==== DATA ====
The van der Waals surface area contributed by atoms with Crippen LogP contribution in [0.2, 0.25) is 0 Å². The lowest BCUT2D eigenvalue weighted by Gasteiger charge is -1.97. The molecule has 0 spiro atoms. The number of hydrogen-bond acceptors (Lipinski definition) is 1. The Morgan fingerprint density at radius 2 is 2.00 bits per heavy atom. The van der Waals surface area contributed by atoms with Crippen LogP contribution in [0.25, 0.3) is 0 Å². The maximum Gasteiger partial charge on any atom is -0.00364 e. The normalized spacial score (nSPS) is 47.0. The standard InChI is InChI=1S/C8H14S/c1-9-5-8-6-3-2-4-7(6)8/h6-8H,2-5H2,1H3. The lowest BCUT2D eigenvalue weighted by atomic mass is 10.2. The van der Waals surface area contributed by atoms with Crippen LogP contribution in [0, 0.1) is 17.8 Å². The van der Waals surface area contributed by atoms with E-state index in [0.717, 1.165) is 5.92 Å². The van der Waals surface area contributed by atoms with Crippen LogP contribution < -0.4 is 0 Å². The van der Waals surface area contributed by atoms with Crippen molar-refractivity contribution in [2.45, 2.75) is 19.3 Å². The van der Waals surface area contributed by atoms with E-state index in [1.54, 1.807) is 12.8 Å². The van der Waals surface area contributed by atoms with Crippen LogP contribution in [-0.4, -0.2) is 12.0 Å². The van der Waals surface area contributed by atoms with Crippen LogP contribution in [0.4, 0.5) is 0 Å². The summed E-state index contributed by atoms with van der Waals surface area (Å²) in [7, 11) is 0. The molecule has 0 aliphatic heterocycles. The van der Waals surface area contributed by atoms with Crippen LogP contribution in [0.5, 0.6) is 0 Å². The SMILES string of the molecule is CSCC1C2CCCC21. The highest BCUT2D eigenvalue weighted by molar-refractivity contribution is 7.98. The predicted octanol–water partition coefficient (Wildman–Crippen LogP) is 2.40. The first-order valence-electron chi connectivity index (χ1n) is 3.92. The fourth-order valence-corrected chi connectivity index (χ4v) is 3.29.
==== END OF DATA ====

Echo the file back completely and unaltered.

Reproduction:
The van der Waals surface area contributed by atoms with Crippen LogP contribution in [0.2, 0.25) is 0 Å². The lowest BCUT2D eigenvalue weighted by Gasteiger charge is -1.97. The molecule has 0 spiro atoms. The number of hydrogen-bond acceptors (Lipinski definition) is 1. The Morgan fingerprint density at radius 2 is 2.00 bits per heavy atom. The van der Waals surface area contributed by atoms with Crippen LogP contribution in [0.25, 0.3) is 0 Å². The maximum Gasteiger partial charge on any atom is -0.00364 e. The normalized spacial score (nSPS) is 47.0. The standard InChI is InChI=1S/C8H14S/c1-9-5-8-6-3-2-4-7(6)8/h6-8H,2-5H2,1H3. The lowest BCUT2D eigenvalue weighted by atomic mass is 10.2. The van der Waals surface area contributed by atoms with Crippen LogP contribution in [0, 0.1) is 17.8 Å². The van der Waals surface area contributed by atoms with E-state index in [0.717, 1.165) is 5.92 Å². The van der Waals surface area contributed by atoms with Crippen LogP contribution < -0.4 is 0 Å². The van der Waals surface area contributed by atoms with Crippen molar-refractivity contribution in [2.45, 2.75) is 19.3 Å². The van der Waals surface area contributed by atoms with E-state index in [1.54, 1.807) is 12.8 Å². The van der Waals surface area contributed by atoms with Crippen LogP contribution in [-0.4, -0.2) is 12.0 Å². The van der Waals surface area contributed by atoms with Crippen LogP contribution in [0.4, 0.5) is 0 Å². The summed E-state index contributed by atoms with van der Waals surface area (Å²) in [7, 11) is 0. The molecule has 0 aliphatic heterocycles. The van der Waals surface area contributed by atoms with Crippen LogP contribution in [0.5, 0.6) is 0 Å². The SMILES string of the molecule is CSCC1C2CCCC21. The highest BCUT2D eigenvalue weighted by molar-refractivity contribution is 7.98. The predicted octanol–water partition coefficient (Wildman–Crippen LogP) is 2.40. The first-order valence-electron chi connectivity index (χ1n) is 3.92. The fourth-order valence-corrected chi connectivity index (χ4v) is 3.29.